Thaddeus Yeo: The Most Likeable Guy Imaginable
Is it possible to develop a deep fondness for someone you have just met? Thaddeus Yeo, who is thirty-nine, possesses an invigoratingly warm exuberance that is rather intoxicating. Although he has a penchant for black clothing, today, he is wearing a white polo T-shirt that gently hugs his chiselled biceps, cerulean blue trousers, and Jack Purcell sneakers. Thaddeus has worked hard for his hulking physique, spending countless of hours at the CrossFit box. The fact that he has been doing it for 5 to 6 years shows his commitment to fitness, but there is also a vanity aspect that isn’t surfeit.
ZoukOut is coming, and Thaddeus’s incurable sweet tooth and dessert indulgences have been placed under strict restraint. “I love EDM, and I’m a huge fan of Tiësto.” He breaks out in an excitable manner, before flashing a megawatt smile. Interestingly enough, he hasn’t gone to Lollapalooza, despite naming his second restaurant after the music festival, which takes place in Chicago. “I’m not into crazy rock and roll. It’s just not my scene.” His confession isn’t surprising to me – Thaddeus doesn’t have a lingering appeal of a “bad boy”. Instead, he has a congenial mien, beguilingly boyish looks, and speaks with a sonorous finesse befitting of an English (Linguistics) major. He even has a minor in philosophy and art history.
As Thaddeus sidles up to me at Lolla, one of Singapore’s hottest restaurants – a title which doesn’t come easy in a scene that almost prides itself on relentless brutality, I discover that Lolla isn’t his first foray into the F&B industry. “In my late 20s, I opened a hole-in-the-wall French bistro called Le Bistrot with a business partner. I was in charge of front-of-house, while he [my business partner] was the chef. It was a good experience because neither of us had any at all. We had to learn the ropes and that gave us the confidence to do something more.”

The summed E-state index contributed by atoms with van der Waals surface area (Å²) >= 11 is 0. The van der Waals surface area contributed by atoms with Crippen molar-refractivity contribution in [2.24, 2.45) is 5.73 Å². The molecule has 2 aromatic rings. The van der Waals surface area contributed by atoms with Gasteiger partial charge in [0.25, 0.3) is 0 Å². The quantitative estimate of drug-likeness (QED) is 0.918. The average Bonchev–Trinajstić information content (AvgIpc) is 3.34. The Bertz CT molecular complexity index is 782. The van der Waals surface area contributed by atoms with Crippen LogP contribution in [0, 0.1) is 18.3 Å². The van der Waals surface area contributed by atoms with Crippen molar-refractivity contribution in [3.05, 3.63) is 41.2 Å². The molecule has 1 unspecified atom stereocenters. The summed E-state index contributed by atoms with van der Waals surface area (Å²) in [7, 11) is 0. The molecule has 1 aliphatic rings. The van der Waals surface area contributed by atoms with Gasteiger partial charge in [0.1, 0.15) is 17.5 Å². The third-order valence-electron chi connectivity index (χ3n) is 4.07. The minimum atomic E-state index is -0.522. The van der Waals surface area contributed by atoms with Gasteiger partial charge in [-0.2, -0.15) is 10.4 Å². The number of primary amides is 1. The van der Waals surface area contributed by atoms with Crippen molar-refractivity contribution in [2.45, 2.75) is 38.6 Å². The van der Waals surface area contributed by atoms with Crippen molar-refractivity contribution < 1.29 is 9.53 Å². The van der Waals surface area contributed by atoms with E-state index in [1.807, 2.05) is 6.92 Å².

Presently, Thaddeus still gets his hands dirty at Lollapalooza to combat the pervasive manpower crunch. When I ask if he has time for other pursuits, he admits with delight: “I spend way too much time on Instagram and Pinterest – more of a voyeur, than a contributor actually. I like to look at beautiful things, nothing food-related at all.”
WY-LENE YAP: As a child, what did you want to be when you grew up?
THADDEUS YEO: [laughs] An astronaut. Strangely enough, a construction worker too, because I wanted to build a nice home. Nothing entrepreneurial at all.
WY-LENE: When did your interest in the culinary arts begin?
THADDEUS: I know it’s a cliché, but everyone wants to open a café or restaurant. Growing up, food was always important, and eating well was a part of family life. So at a young age, I had many opportunities to try good food and that made me curious. My dad was also a very particular eater. Perhaps, it is hubris? I don’t know… but I thought maybe I could recreate those wonderful experiences that I had… and make them even better. In my late 20s, I opened a hole-in-the-wall French bistro called Le Bistrot with a business partner.
WY-LENE: I assume Le Bistrot is not around anymore.
THADDEUS: It lasted for 10 years. When the business was tapering off at Le Bistrot, we closed it down to focus on Lolla. There was sort of an overlap. It took two and a half years before we opened Lolla – the concept, location, business plan, etc. The menu was ready but we wanted to have the right space. When we first opened at Ann Siang Road, it was relatively quiet, yet it was on the cusp of becoming a trendy hotspot. I am not sure if you know this, but before we took over the space, it used to be a shop called Asylum.
WY-LENE: I used to shop at Asylum!
THADDEUS: They had such great stuff! When they were closing down, I went to their sale with my business partners and Chris [Lee], the owner of Asylum, recommended that we take over the lease. It was perfect. But we had to do a lot of renovation work, which took two and a half months instead of the usual 3 to 5 weeks.
F&B is a sexy business – people do it out of vanity, and there is also a certain glamour attached to it.
WY-LENE: How many business partners do you have?